One in 10 accident and emergency departments has either closed recently or could shut in the near future, while a similar proportion of labour wards is at risk.

Health campaigners fear that the lives of people who live far from remaining hospitals or departments will be put at risk, particularly those in rural areas. They are also worried that single department closures will lead to a ?domino effect?, causing other specialties to tumble, and eventually affect the whole hospital.

Given the state of Britain?s finances and the enormous size of the NHS budget ? more than ?100 billion a year ? campaigners are concerned that ?reconfiguration? could be a ?smokescreen? for cuts.

The Daily Telegraph has found that 25 A&Es ? 10 per cent of the total ? have either closed recently or could be shut or downgraded under existing plans. There are recent or planned changes to close or downgrade consultant-led maternity wards at 18 hospitals, accounting for about one in nine departments throughout England.

And some 11 paediatric wards have shut or face the threat of closure, out of about 175.

In Northallerton, North Yorks, campaigners have been objecting to plans to downgrade a labour ward to a midwifery-led unit, and to proposals to shut the inpatient paediatric facility at Friarage Hospital.

David Williamson, a nurse and spokesman for the local campaign, said: ?We fear being further from hospital. These reconfigurations put people in rural areas at greater risk.?

If children?s services were downgraded a ?domino effect? could result, he said. ?People fear that eventually the whole hospital could go, that it will be death by many cuts,? he added. A hospital spokesman said no decision had yet been taken.

In Gateshead, the Queen Elizabeth Hospital is soon to stop providing inpatient care to children, while there will also be no overnight emergency care.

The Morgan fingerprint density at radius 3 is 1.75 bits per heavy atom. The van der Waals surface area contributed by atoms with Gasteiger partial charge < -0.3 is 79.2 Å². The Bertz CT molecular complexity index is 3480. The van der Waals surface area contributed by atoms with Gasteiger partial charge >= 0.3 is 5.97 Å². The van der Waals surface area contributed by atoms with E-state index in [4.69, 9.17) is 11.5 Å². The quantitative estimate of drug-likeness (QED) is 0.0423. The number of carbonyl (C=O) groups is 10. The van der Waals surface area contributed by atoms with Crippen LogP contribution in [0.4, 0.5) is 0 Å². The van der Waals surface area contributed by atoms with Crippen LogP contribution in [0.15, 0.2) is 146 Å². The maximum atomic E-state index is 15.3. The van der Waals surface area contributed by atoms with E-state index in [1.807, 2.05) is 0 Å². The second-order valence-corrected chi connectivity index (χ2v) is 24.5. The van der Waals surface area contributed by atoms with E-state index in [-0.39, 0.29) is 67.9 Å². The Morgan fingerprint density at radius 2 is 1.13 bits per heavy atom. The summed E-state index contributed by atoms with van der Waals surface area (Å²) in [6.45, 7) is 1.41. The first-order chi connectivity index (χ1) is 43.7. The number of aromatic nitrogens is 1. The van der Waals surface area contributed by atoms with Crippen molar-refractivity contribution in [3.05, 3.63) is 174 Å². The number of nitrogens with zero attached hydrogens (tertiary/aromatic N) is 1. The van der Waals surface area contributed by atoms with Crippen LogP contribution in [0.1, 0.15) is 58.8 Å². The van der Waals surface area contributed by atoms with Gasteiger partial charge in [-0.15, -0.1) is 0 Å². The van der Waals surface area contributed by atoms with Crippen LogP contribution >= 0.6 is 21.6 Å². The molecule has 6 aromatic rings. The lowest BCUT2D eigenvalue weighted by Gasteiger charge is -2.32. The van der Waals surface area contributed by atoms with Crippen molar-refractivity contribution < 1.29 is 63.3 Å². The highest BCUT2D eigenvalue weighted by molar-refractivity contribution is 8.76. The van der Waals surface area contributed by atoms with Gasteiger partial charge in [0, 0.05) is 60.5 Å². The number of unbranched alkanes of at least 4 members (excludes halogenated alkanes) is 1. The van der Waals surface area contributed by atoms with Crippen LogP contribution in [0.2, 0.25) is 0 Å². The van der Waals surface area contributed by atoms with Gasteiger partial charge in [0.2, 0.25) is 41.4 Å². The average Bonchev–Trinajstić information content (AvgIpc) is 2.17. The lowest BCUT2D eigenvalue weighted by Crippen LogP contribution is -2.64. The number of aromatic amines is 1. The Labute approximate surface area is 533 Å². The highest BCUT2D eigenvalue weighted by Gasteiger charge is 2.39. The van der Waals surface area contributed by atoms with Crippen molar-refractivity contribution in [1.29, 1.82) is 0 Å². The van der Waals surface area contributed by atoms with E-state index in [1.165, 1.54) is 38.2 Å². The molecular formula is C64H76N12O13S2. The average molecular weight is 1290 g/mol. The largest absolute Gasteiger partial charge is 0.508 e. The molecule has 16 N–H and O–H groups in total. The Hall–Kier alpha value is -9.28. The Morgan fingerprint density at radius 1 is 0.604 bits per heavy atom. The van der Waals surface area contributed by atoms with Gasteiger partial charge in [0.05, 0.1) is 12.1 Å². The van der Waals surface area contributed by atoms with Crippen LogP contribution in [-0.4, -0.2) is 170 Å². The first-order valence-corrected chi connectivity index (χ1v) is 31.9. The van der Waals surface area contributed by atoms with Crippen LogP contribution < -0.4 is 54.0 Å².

Dr Helen Murrell, a local GP, said: ?The consultation has been a sham. I have no doubt that this is a disaster, I am sure children will die because they will have to travel further.? She argued that the changes were principally driven by a desire to save money, a charge rejected by the hospital trust.

Meanwhile, north-west London is in the midst of a major reorganisation that could see four of nine A&Es closed, at Hammersmith, Charing Cross, Ealing and Central Middlesex hospitals. Dr Mansoor Bhatti, a consultant gastroenterologist, argued that these closures would ?jeopardise a fundamental principle of emergency care? ? that most A&E patients would be seen within an hour. Concerns have also been raised that the remaining A&Es will struggle to cope with demand.

Katherine Murphy, chief executive of the Patients Association, said: ?I totally appreciate that concept of centralising services, but you can?t jeopardise lives elsewhere.? She also feared that there would be financial pressure to diminish investments in remaining hospitals.

Peter Carter, chief executive and general secretary of the Royal College of Nursing, said the institution would support reconfiguration providing the plans did not represent a ?short-term, ill-thought-out closure to save money?.

The other medical colleges are broadly in favour of centralisation. The Royal College of Physicians is leading a major review which could call for large numbers of hospitals to be closed.

Senior figures say that the point of centralisation was to ensure better care.

Many hospitals struggle to fill night and weekend rotas, leading to death rates that are, on average, 10 per cent higher than during the week. Mike Farrar, chairman of the NHS Confederation, which represents managers, said heart attack survival rates had risen by 20 per cent in east Lancashire after A&E centralisation.

Dr Chris Roseveare, president of the Society for Acute Medicine, said smaller facilities struggle to provide a seven-day service, but added: ?We?d be concerned if reconfiguration was a smokescreen for cuts in service overall?.

A Department of Health spokesman said: ?We have put doctors and other healthcare professionals at the heart of ensuring that patients receive the very best and safest care in the right place.?

A spokesman for NHS North West London said its proposals ?will save hundreds of lives? through ?better care?.

Source The Telegraph


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